One of the most sophisticated offerings in the 2012 Festival d’Aix-en-Provence is a new production of Marc-Antoine Charpentier’s David et Jonathas. In contrast with the composer’s better known Médée, David has received relatively little attention from modern revivalists despite its sumptuous score and scintillating story; the “love that dare not speak its name” between Old Testament figures David and Jonathas.

© Pascal Victor
© Pascal Victor

The tragédie en musique was originally performed as an intermède among the acts of a Latin spoken drama, Saül, at the Jesuit Collège Louis-le-Grand in 1688. Both stories narrate the battles between the Philistines and the Israelites, and David allows for lyrical expression of the characters’ inner conflicts. Paul Zoller’s minimalist sets, consisting of large wooden chambers that contracted and expanded, gave literal representation to the main characters’ emotional claustrophobia. At times, the stage was divided into three chambers, providing obvious analogs to Freud’s three divisions of consciousness.

Stage Director Andreas Homoki, who currently serves as the Chief Director and Intendant of the Komische Oper Berlin, updated the action to modern-day Israel and Palestine. King Saul, anxious of David’s political ambitions and love for his son Jonathas, banishes David to Palestine, where he is welcomed as a hero. Though David encourages the two warring tribes to make peace, the jealous Israelite general Joabel incites Saul to take up arms, eventually causing Jonathas’ death as well as his own.

During the instrumental dances that punctuate the opera, Homoki embellishes the plot. First, he imagines the first encounter between David and Jonathas as young children. Then, he dramatizes David’s acceptance into the house of Saul, where he was treated almost like a second son until the untimely death of Jonathas’ mother. As Saul is unable to cope with the loss of his wife, he becomes increasingly mistrustful of David, eventually banishing him.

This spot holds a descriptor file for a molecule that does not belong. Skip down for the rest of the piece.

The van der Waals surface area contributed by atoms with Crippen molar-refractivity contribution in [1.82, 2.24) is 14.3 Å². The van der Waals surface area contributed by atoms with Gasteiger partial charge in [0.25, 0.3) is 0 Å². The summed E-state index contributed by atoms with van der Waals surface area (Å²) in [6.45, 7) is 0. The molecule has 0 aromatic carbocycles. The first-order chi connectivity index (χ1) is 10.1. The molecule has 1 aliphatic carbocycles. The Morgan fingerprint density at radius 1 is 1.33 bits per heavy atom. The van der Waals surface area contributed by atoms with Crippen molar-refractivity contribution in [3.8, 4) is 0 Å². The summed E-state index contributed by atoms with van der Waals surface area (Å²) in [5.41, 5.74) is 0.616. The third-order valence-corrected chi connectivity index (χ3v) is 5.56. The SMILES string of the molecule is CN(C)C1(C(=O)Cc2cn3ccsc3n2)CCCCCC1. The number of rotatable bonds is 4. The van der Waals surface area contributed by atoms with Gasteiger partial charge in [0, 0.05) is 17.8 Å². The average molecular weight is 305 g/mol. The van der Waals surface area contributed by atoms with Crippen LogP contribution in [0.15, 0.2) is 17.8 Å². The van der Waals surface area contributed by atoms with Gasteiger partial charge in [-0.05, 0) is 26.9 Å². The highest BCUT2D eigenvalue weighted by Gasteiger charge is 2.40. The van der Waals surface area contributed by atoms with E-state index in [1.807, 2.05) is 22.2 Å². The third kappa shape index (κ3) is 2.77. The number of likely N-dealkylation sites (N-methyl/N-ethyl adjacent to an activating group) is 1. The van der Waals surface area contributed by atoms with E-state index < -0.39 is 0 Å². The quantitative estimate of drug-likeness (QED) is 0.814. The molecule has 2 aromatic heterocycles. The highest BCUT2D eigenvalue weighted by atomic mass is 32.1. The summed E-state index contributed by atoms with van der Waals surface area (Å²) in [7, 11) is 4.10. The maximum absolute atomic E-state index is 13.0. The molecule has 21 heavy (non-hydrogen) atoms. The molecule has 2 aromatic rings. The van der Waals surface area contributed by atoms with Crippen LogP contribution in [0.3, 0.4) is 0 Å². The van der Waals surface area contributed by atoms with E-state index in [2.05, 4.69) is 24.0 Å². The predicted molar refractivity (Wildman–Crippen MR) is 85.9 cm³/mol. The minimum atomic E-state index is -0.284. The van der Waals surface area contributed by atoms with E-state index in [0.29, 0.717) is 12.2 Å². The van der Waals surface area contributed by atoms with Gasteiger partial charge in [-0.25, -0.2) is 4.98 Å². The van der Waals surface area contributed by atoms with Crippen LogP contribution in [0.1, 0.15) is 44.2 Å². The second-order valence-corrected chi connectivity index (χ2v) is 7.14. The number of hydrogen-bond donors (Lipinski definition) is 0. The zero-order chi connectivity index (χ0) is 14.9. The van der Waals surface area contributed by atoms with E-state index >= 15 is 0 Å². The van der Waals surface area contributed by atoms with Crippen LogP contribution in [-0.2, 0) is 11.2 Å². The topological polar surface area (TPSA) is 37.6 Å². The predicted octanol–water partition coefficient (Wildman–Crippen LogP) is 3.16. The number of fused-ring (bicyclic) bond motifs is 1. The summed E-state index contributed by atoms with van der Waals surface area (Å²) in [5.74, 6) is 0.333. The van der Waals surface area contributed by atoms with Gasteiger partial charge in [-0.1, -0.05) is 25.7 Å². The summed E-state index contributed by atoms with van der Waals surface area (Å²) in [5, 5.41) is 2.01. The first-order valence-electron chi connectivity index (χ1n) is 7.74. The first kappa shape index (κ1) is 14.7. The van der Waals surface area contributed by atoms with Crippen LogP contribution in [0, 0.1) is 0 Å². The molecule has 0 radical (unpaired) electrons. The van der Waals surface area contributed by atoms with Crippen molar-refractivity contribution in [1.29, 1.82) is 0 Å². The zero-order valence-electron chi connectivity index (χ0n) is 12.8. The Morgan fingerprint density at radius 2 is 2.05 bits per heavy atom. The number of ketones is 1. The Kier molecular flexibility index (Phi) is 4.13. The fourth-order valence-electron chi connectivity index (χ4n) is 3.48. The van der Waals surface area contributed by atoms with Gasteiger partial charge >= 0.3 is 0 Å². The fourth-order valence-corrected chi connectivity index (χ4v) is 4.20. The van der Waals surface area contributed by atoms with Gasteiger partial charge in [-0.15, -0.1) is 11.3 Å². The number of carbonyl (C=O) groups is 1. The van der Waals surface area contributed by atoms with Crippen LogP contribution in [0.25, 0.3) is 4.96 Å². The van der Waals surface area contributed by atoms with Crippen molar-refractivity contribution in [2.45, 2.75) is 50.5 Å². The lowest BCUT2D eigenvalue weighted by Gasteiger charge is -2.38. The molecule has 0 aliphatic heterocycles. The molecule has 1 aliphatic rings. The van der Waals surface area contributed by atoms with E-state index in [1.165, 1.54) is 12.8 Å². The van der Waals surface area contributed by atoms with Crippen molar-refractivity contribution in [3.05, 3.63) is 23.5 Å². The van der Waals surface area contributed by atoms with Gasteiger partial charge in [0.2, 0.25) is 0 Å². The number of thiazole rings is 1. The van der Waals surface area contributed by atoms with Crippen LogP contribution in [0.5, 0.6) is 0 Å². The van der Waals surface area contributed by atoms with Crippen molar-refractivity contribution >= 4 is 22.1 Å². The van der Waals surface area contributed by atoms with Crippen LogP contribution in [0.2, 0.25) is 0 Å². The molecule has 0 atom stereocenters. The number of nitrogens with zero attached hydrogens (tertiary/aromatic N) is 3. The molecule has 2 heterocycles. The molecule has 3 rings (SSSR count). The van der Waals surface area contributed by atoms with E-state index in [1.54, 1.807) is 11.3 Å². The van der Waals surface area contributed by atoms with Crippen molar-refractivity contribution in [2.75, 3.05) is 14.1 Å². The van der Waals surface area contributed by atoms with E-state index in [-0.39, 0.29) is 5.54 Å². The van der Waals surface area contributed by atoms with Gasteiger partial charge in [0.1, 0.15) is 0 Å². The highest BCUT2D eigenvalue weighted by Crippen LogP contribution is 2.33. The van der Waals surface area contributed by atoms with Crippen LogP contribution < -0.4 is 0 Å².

Homoki’s boldest directorial decision was to reinterpret the opera’s prologue as an “intermediary scene” between Acts III and IV. The scene, with dramaturgical antecedents in Sophocles’ Oedipus and Shakespeare’s Macbeth, portrays a desperate Saul seeking advice from a soothsayer, La Pythonisse. She and her coterie of spirits all appear outfitted as Saul’s wife, providing further Freudian commentary about the role of the absent wife/mother in the saga. Despite her initial failure in conjuring the ghost of the prophet Samuel, he eventually appears and reveals that the heavens have abandoned Saul.

Countertenor Dominique Visse, playing the role of La Pythonisse, was critical to bringing credibility to what otherwise could have been nothing more than Regietheater caprice. His haunting instrument and ability to pull off a pair of pumps were some of the highlights of the evening. Audiences may be familiar with his recording of the role on William Christie’s 1998 recording of David with his own Les Arts Florissants, of which Visse is a founding member.

Neal Davies played a sympathetic Saul and displayed the same level of vocal virtuosity audiences have come to expect from him over the years (despite the fact that he was too ill to participate in the opera’s final two rehearsals). Soprano Ana Quintans earned well-deserved bravas for her performance as Jonathas. She was particularly effective in her lament “A-t-on jamais souffert,” which directly follows a touching farewell scene between the title characters in Act IV.

Some may criticize the decision to cast tenor Pascal Charbonneau as David, originally scored for haute-contre. Indeed, Charbonneau seemed vocally strained throughout the entire performance. Dramatically, however, the transposition was effective, and conductor William Christie claims he “wanted him to sound like he is trying hard. A lithe voice does not work in the role.”

The production’s success would be impossible without the intellect, creativity, and hard work of maestro Christie, who was still rehearsing with the ensemble two hours before curtain on opening night. While, as previously mentioned, Christie recorded David almost fifteen years ago, he has longed to put what he considers one of Charpentier’s most sumptuous scores on stage. One hopes that this production will not be his last, and that other opera houses might be inspired to stage David under his musical direction. Certainly, there is still much to explore in this underappreciated score.

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